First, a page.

Modelling impact: Typical AI and machine learning systems are concerned with discovering useful correlations for prediction in previously acquired training data. However, this training data may not account for the consequences of the AI system interacting with the world: a key question when understanding the system’s ethical impact. We discuss the causal approach to modelling needed in this situation, and how designers might recognise when it is necessary, and when a simpler correlational approach is sufficient.
Balancing objectives: It is unlikely that an AI system will be able to satisfy all of its objectives simultaneously. We explore the process that those people responsible for the system must undertake of making fundamentally subjective but consequential choices about the degree to which each objective is satisfied. We also discuss the unavoidable set of trade-offs between different notions of fairness, and of the system’s accuracy.
Testing and iterating: Building a trustworthy AI system requires careful testing and iteration of the mathematical, computational and organisational aspects of the design and implementation. We explore this assurance challenge and some approaches with which to address it.
Responsibility and governance: Systems that make decisions automatically must still have a human accountable for their actions, and for the design decisions that govern those actions. We discuss empowering the right people to be responsible for an AI system, and the need to ensure they have the tools and ability for that responsibility to be meaningful.
This is a two day course for people that can (or do) build data-driven models professionally. The course aims to develop the technical skills necessary for building systems that use machine learning to make automated decisions whilst accounting for ethical objectives. There is a ‘coding’ version of this course that involves Python exercises and activities, and a ‘non-coding’ version whose exercises and activities are based on interactive models and visualisations.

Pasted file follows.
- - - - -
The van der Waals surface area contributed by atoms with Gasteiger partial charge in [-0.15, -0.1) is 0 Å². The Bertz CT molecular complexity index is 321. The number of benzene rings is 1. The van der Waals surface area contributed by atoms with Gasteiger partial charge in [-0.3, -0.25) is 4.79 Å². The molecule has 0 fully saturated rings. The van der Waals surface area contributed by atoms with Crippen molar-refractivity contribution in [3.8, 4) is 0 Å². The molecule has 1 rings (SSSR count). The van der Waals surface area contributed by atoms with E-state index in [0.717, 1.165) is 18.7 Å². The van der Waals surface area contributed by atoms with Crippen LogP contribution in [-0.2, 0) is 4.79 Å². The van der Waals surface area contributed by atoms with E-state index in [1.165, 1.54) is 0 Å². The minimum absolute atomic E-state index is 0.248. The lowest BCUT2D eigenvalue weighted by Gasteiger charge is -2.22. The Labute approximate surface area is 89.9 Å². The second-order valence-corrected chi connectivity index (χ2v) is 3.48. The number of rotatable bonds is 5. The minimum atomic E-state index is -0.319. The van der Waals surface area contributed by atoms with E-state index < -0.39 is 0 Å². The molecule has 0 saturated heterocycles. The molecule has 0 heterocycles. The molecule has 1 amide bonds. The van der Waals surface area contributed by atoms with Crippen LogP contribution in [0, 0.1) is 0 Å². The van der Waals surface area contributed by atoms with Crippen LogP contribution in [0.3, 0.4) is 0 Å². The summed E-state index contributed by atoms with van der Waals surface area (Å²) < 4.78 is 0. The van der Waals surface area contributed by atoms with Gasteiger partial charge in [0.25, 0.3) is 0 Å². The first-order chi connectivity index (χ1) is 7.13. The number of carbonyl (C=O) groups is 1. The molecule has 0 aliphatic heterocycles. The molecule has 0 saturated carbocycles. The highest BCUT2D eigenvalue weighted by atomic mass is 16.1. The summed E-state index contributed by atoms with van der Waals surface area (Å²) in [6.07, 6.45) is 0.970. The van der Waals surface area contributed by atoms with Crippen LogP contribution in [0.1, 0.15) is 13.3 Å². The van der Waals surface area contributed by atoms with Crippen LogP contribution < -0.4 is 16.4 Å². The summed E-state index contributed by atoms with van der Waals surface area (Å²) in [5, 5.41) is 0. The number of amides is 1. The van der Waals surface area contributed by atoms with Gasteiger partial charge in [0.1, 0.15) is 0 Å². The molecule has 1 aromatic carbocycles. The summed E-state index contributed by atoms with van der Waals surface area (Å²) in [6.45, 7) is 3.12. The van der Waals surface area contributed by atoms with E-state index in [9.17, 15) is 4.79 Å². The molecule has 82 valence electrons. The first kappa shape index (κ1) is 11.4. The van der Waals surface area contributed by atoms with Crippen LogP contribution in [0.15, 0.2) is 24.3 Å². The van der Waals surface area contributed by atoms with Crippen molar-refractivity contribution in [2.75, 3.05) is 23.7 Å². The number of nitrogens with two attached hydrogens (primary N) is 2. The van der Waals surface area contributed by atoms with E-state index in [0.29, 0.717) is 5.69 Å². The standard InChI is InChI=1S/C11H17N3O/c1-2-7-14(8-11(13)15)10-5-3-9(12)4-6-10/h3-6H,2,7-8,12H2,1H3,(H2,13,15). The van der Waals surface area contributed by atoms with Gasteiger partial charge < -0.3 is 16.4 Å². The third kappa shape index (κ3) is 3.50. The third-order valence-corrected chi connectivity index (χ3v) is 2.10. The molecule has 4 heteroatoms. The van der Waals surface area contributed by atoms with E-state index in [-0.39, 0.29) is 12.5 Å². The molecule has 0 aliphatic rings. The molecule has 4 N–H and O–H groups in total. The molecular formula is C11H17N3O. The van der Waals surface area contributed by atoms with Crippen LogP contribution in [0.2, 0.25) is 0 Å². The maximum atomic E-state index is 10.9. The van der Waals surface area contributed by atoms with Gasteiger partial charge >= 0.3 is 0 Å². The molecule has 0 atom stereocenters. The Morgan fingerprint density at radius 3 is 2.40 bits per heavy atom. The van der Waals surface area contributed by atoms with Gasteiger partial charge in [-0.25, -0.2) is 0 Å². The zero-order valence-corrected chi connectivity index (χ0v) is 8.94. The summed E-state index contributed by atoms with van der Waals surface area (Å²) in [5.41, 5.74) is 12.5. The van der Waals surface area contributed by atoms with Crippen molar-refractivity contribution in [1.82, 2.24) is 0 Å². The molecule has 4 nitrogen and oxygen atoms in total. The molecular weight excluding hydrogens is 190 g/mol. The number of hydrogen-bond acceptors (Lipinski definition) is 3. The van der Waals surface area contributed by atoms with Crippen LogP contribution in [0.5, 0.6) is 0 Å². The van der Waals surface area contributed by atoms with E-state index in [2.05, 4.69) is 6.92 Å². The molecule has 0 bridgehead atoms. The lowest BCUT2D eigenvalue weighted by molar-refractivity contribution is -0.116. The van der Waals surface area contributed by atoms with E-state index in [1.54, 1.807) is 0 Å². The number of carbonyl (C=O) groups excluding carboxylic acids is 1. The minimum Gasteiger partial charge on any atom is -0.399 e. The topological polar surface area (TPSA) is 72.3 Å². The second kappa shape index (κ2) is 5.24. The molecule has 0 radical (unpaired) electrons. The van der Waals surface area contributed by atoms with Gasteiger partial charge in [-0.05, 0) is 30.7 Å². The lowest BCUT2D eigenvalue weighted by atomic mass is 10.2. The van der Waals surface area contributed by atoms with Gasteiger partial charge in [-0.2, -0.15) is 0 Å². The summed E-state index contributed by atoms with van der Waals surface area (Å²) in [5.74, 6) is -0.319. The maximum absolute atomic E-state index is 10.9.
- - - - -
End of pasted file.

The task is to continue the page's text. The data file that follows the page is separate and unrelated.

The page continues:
It was very relevant to the work we are doing, and the tools/methodologies learned can improve our AI systems.
Outcomes: By the end of the course, participants will have explored simple example systems that use machine learning to make automated decisions whilst accounting for ethical objectives. Participants will understand and explore some of the technical pitfalls that prevent machine learning systems from behaving ethically, and how to identify and correct for them.
Note: The coding version of this course involves substantial hands-on programming activities using Python, Numpy and Scikit-learn. It is intended to provide participants who are currently building AI systems with the capacity to write code that captures ethical constraints and objectives. The non-coding version of the data scientists course covers the same concepts but without the coding requirement. The non-coding version of this course is highly recommended for participants without experience using Python for data science work.
Format: Participants work through Jupyter Notebooks with exercises and examples under the tutelage of Gradient Institute data scientists. The tutors will provide a short presentation at the beginning of each section and will lead class discussions. Gradient Institute provides the notebooks to participants for their reference after the course. This course is run in groups of up to fifteen students with two Gradient Institute tutors.
Outline of topics:
Automated decision making: We provide a review of the foundations of machine learning and model validation, with an emphasis on ensuring a strong conceptual understanding and the ethical implications of algorithmic decision making.
Automated decision making under uncertainty (coding only): This is an alternative to the automated decision making module that is intended for advanced students. We review the foundations of machine learning, discuss the importance of quantifying uncertainty for ethical decision making and explore some approaches for estimating uncertainty with machine learning models.